Dog Gone Problems is a weekly advice column by David Codr, a dog behaviorist in Omaha. David answers dog behavior questions sent in by our readers. You can reach him at firstname.lastname@example.org.
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Dog Gone Problems,
We have a 6-month-old puppy we adopted at 8 weeks old. She is most of the time very sweet and we are currently doing positive reinforcement dog training. The problem with Sunnie is when she gets overly excited, she jumps and bites us aggressively.
We have been trying to “ignore” the bad behavior and walk away without giving her attention, but so far it isn’t working. She doesn’t stop until we get her back to her leash or her crate so that we can walk away. We also have her on a restraint in the living room so that it is easy to walk away instead of grabbing her to restrain her. I’m so afraid she isn’t going to stop!
Do you have any advice?
Excitement is the source of many dog and puppy behavior problems. Just like humans, there are many levels to a dog's excitability. The key is to stop the excitement train as soon as it starts to leave.
I like to say dogs have 10 levels of energy — one is barely awake and 10 is bouncing off the walls. Most people wait until a dog is very excited before trying to stop or calm them down.
I would suggest you watch your puppy’s energy level carefully. When you see she is starting to get excited, stop whatever you are doing that is causing the excitement. If you are playing, stop, stand up and hold still until she calms down (basically get boring). Don’t try to tell her to stop or calm down, as that can often make things worse.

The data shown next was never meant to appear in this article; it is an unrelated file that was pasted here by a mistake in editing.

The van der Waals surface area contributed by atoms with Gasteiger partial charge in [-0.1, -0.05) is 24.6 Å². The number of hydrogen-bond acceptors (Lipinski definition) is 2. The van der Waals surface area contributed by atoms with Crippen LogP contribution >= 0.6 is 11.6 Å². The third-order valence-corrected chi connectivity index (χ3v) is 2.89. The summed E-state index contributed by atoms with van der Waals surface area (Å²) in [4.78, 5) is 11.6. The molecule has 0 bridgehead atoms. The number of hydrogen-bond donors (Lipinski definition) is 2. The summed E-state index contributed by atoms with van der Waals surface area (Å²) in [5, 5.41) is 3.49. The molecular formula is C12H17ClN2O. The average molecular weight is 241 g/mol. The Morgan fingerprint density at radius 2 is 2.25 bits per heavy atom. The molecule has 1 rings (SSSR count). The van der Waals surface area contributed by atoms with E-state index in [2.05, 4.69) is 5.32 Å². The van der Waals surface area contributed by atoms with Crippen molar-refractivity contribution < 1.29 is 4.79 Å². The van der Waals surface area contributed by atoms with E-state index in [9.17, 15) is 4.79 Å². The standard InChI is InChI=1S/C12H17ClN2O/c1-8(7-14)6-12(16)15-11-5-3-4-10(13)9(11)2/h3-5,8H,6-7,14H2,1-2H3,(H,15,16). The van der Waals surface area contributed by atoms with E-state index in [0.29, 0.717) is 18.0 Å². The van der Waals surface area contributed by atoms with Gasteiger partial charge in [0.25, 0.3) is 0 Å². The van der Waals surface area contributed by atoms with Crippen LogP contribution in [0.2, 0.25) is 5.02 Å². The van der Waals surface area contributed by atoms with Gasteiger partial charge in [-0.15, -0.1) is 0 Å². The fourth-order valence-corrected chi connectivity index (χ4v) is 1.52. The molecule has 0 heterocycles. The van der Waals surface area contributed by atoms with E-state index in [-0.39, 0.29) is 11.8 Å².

If you learn to stop right away, she will be able to calm herself down quicker, as she isn’t so worked up.
While stopping your engagement when your puppy is excited will help a ton, it isn’t going to stop your puppy’s problems alone. Dogs sleep an average of 17 hours a day — and puppies sleep even more. I have found that increasing exercise can go a long ways towards changing unwanted puppy behavior. Here are some tips:
- Walks can be a good way to burn off energy without getting too excited. If your puppy gets excited when you are leashing her up, use this trick to teach your puppy to stay calm while being leashed.
- If you haven’t already gone to puppy school, I would enroll your puppy in one right away. Most puppy classes cover biting and nipping, but some also include a socialization time where the pups get to play with one another. This is a wonderful way for dogs to learn biting doesn’t feel good when they are on the receiving end from another puppy.
- Lastly, teaching your dog a focus exercise can help you stop your dog’s excitement and pay attention to you while staying calm and quiet instead.
Good luck and remember — everything you do trains your dog. Only sometimes you mean it.